The Wall Street Journal reports Wal-Mart’s biggest sales decline in 28 years. Factors cited also affected other retailers – bad weather, a change in the National Retail Federation’s financial reporting timeline, tax refund spending, higher gas prices. Which leaves us with another factor – generally questionable business strategies.
For one, if Wal-Mart is already widely known for its massive bulk savings, why did it try to woo more affluent shoppers last August? It’s likely because in the long-term, a company cannot thrive by providing cost savings to customers alone. There is little customer loyalty towards low-cost providers, as they can defect just as easily to other rivals.
The attrition rate of such low-cost providers, however, has been cleverly tempered down due to loyalty card programmes and tie-ups with other services that bond customers to continue accumulating rewards points with the incumbent retailer. On the other end of the scale, though, high-end providers may have fewer customers but bigger margins, stronger branding and higher customer loyalty.
A previous BusinessWeek report has two very apt quotes from retail experts who were inevitably right about their scepticism:
“Wal-Mart finally recognized that retail is not just about prices,” says Patricia Edwards, managing director and portfolio manager at Seattle-based Wentworth Hauser & Violich, a money manager with $8.2 billion in assets including Wal-Mart shares. “To be good at retail you have to have not just good prices but the right shopping experience; people can be put off by rude clerks, dirty restrooms, and long lines.”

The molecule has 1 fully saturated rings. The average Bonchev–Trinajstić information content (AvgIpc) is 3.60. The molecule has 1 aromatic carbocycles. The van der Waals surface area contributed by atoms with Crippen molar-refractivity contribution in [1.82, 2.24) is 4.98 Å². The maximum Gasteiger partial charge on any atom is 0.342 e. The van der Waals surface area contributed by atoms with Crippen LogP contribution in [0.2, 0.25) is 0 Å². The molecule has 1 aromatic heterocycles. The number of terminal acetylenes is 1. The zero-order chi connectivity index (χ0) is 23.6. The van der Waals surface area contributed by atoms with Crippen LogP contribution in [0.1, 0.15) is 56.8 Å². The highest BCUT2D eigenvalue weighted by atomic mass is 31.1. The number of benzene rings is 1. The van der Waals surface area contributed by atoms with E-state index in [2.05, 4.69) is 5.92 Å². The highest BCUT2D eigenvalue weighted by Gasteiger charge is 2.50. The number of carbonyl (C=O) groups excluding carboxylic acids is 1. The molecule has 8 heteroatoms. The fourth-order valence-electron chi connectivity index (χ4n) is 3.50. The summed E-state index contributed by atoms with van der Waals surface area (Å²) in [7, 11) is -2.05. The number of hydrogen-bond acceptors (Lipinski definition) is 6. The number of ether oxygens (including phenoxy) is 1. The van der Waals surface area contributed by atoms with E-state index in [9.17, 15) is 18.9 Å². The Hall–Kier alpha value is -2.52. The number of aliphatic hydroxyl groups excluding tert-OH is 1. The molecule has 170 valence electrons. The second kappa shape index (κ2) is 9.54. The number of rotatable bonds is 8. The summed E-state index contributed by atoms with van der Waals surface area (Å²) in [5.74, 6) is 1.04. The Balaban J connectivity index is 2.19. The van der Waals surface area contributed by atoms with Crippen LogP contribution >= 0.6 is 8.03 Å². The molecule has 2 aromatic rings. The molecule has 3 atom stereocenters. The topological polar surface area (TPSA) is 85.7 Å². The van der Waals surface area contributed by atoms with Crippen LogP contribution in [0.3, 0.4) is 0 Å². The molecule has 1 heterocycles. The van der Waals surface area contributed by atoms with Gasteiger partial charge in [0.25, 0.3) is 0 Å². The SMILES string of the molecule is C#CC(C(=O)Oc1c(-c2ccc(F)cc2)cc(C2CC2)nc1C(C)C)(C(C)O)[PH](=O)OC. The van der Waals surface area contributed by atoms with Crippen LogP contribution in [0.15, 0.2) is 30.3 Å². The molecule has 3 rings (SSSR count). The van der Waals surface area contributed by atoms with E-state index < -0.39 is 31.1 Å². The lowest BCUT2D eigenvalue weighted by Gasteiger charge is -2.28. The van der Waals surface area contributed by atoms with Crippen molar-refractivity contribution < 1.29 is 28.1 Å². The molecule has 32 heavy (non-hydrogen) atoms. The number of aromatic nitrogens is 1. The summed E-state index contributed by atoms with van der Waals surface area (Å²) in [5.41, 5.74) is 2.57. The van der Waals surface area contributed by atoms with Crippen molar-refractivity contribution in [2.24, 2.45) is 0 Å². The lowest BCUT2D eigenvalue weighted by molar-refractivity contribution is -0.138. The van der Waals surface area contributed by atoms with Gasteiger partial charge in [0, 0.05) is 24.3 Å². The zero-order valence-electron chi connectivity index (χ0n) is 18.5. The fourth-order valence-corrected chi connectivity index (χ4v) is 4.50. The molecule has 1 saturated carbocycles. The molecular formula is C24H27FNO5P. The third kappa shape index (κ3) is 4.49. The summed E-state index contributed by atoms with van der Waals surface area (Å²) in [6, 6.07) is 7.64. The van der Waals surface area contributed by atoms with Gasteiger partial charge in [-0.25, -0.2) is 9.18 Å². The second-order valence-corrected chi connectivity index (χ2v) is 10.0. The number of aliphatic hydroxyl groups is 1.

“I don’t see the possibility of attracting different types of customers just by raising wages,” says Barry Shaked, chief executive of Retalix, which provides technology solutions to the retail and food industry. In fact, Shaked believes that Wal-Mart is making a mistake by trying to go upscale. “Wal-Mart is trying to have something for everyone and in the process it will lose its current customer,” he warns.
Another problem that Wal-Mart experienced was the lack of ‘findability’ of products on the shelves. Customers are making less visits but spending more each time. This makes sense as Wal-Mart isn’t exactly your neighbourhood convenience store (a dying breed these days) but a place from which you’d buy everything you need for a while. To quote:
The average Wal-Mart customer spends 21 minutes in the store per visit, but that customer finds only seven of the 10 items on his or her list, according to Chief Marketing Officer Stephen Quinn. The key to Wal-Mart’s sales growth is making it easier for the customer to find that eighth and ninth item.
I’m surprised that Wal-Mart customers currently only achieve a 70% success rate. Couldn’t they ask staff for help? It doesn’t sound like it’s just about product placement, though I’m sure the sheer volume of goods available has been a classic example of the paradox of choice. This problem would affect every other large-scale retailer as well, though.
Another reason, which is not covered in the WSJ report, could be bad public relations – though that is harder to measure. There are institutions such as Wal-Mart Watch, a Wake-Up Wal-Mart campaign, an anti-Wal-Mart digest and a number of other anti Wal-Mart links. There is even a feature documentary, Wal-Mart: The high cost of low price.
And, who wants to read a fake blog?
Technorati tags: Wall Street Journal, Wal-Mart, business, PR